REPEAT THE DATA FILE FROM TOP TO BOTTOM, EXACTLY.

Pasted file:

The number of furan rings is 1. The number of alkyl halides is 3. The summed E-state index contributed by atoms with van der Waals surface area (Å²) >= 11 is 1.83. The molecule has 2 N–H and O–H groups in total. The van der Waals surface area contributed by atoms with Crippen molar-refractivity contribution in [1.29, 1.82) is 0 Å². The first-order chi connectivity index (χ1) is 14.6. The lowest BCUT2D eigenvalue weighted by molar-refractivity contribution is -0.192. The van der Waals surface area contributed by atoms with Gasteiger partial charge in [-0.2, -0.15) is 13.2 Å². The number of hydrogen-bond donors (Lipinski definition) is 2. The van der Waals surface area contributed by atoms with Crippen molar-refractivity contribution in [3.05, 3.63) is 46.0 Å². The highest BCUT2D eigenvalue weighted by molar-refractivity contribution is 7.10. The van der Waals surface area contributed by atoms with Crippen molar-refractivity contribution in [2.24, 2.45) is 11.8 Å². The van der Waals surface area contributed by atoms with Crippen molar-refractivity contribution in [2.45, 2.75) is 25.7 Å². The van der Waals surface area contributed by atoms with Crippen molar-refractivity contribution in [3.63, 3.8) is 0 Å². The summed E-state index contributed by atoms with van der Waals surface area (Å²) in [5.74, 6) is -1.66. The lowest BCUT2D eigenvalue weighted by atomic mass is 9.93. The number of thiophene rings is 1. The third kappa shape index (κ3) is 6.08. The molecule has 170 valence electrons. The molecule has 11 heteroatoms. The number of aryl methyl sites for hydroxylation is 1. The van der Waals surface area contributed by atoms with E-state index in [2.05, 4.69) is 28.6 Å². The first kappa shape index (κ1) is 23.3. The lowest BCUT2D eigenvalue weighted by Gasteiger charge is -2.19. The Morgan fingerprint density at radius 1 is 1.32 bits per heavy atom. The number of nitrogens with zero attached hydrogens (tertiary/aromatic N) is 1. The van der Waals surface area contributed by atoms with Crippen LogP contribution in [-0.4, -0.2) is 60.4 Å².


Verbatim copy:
The number of furan rings is 1. The number of alkyl halides is 3. The summed E-state index contributed by atoms with van der Waals surface area (Å²) >= 11 is 1.83. The molecule has 2 N–H and O–H groups in total. The van der Waals surface area contributed by atoms with Crippen molar-refractivity contribution in [1.29, 1.82) is 0 Å². The first-order chi connectivity index (χ1) is 14.6. The lowest BCUT2D eigenvalue weighted by molar-refractivity contribution is -0.192. The van der Waals surface area contributed by atoms with Gasteiger partial charge in [-0.2, -0.15) is 13.2 Å². The number of hydrogen-bond donors (Lipinski definition) is 2. The van der Waals surface area contributed by atoms with Crippen molar-refractivity contribution in [3.05, 3.63) is 46.0 Å². The highest BCUT2D eigenvalue weighted by molar-refractivity contribution is 7.10. The van der Waals surface area contributed by atoms with Crippen molar-refractivity contribution in [2.24, 2.45) is 11.8 Å². The van der Waals surface area contributed by atoms with Crippen molar-refractivity contribution in [2.45, 2.75) is 25.7 Å². The van der Waals surface area contributed by atoms with Crippen molar-refractivity contribution in [3.63, 3.8) is 0 Å². The summed E-state index contributed by atoms with van der Waals surface area (Å²) in [5.74, 6) is -1.66. The lowest BCUT2D eigenvalue weighted by atomic mass is 9.93. The number of thiophene rings is 1. The third kappa shape index (κ3) is 6.08. The molecule has 170 valence electrons. The molecule has 11 heteroatoms. The number of aryl methyl sites for hydroxylation is 1. The van der Waals surface area contributed by atoms with E-state index in [2.05, 4.69) is 28.6 Å². The first kappa shape index (κ1) is 23.3. The lowest BCUT2D eigenvalue weighted by Gasteiger charge is -2.19. The Morgan fingerprint density at radius 1 is 1.32 bits per heavy atom. The number of nitrogens with zero attached hydrogens (tertiary/aromatic N) is 1. The van der Waals surface area contributed by atoms with Crippen LogP contribution in [-0.4, -0.2) is 60.4 Å².